How to Prepare for Studying Online as an International Student


School? Online. Borders? Closed. Life? Way more complicated than last year.

Things have changed so much since the onset of the COVID-19 pandemic, but as an international student who may not be able to return to the country of your study, things are about to change even more. But don’t worry – we have some top tips to help you get prepared for the upcoming school year as an international student.

Make yourself a schedule based on when your classes are

If you’re in a different time zone, it can get confusing figuring out when all of your classes are, especially if the class time is only written as the school’s local time. Write out a schedule for your own time zone so that you don’t accidentally end up missing a class because you thought it happened 6 hours later! Pro Tip: Put your class schedule into your phone as a recurring weekly event. The time will be in your own time zone, eliminating any confusion.

Figure out your tests/quizzes in advance

Similarly, note down when your tests and quizzes are based on your own time zone so that you don’t accidentally sleep through them! Bonus: if you have a late-night quiz, prepare your sleep schedule a few days in advance so that you don’t accidentally sleep through it.

Make a friend in your class who can send you notes

With online delivery classes, it’s almost inevitable that you’ll end up missing a class or two throughout the semester, so it’s always a good idea to have a friend or study partner who can send you notes if you miss class one day (and vice versa). This is where mutual friends, or Facebook comes in handy! Ask around your friend group to see if they know anyone in your specific class. If not, there are so many group chats for specific classes that can easily be found through Facebook or other mobile apps. Reach out to someone – it’ll definitely come in handy one day!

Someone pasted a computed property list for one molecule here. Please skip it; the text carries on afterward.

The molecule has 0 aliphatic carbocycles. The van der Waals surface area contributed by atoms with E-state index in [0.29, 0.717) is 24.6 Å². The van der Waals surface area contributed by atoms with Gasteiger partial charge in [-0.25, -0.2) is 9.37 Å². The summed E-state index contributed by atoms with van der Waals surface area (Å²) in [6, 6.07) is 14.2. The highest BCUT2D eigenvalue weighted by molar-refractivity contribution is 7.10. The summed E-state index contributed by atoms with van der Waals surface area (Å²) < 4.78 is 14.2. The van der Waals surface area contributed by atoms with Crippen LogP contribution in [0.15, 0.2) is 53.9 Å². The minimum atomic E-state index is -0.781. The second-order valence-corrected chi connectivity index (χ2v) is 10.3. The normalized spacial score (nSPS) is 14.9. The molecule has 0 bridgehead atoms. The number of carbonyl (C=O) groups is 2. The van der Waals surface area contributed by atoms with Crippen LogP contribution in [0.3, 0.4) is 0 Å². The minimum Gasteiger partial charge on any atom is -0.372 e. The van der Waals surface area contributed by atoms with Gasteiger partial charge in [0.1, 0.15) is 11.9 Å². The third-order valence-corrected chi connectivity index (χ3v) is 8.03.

Prepare your study area

If you’re someone who usually prefers to study outside of your home in libraries or cafes, it will inevitably be much more difficult to find places to study due to closures and mandated social distancing policies. So, it’s time to get good at studying from home.

Find a quiet and calm area in your house where you won’t be distracted or disrupted by excess noise. If you have a desk – great! If not, it might be a good idea to buy one, because you’re going to be spending a lot of time working at home. Avoid working on your bed at all costs – we know… the temptation to get all cozy and snuggly to do your work is real, but trust us, it will make you way less productive because your brain associates your bed with sleeping!

Arrange quiet hours with your family or housemates

Do you always study between 3 and 5pm? If possible, you can have a conversation with the people you live with and tell them that you would appreciate that they keep the noise level down to a minimum during those times so that you can focus better. Your family or housemates should respect that you have work to do, with limited places to do it, so it’s an important conversation to have early on.
If the people you live with refuse to keep the noise level down… it might be time to invest in a pair of good noise-cancelling headphones!

Adjust your deadlines for your local time

11:59pm Toronto time is way different than 11:59pm in London, or Mumbai, or Rio de Janeiro. Write down your local time deadline in advance to prevent yourself from accidentally submitting your paper or lab late! Contact your Professors or Teaching Assistants to let them know that you are in a different time zone

If you’re in a smaller class or tutorial, and you have a class that always happens at 3am your time, it’s probably a good idea to email your professor or teaching assistant at the beginning of the semester to let them know your situation. That way, if you accidentally fall asleep and miss a class or tutorial, you can let them know that it was because of extraneous circumstances. During these difficult times, people definitely have more compassion for other people’s situations, so your professor will hopefully understand!


We hope that these tips were helpful for getting prepared for school as an international student. Although this will definitely be a challenging year, remember that you’re not alone – everyone is going through similar struggles right now. But you’re strong, and smart, and motivated and we believe in you to get through it!

Stay tuned for more helpful tips, and good luck on your (virtual) school year!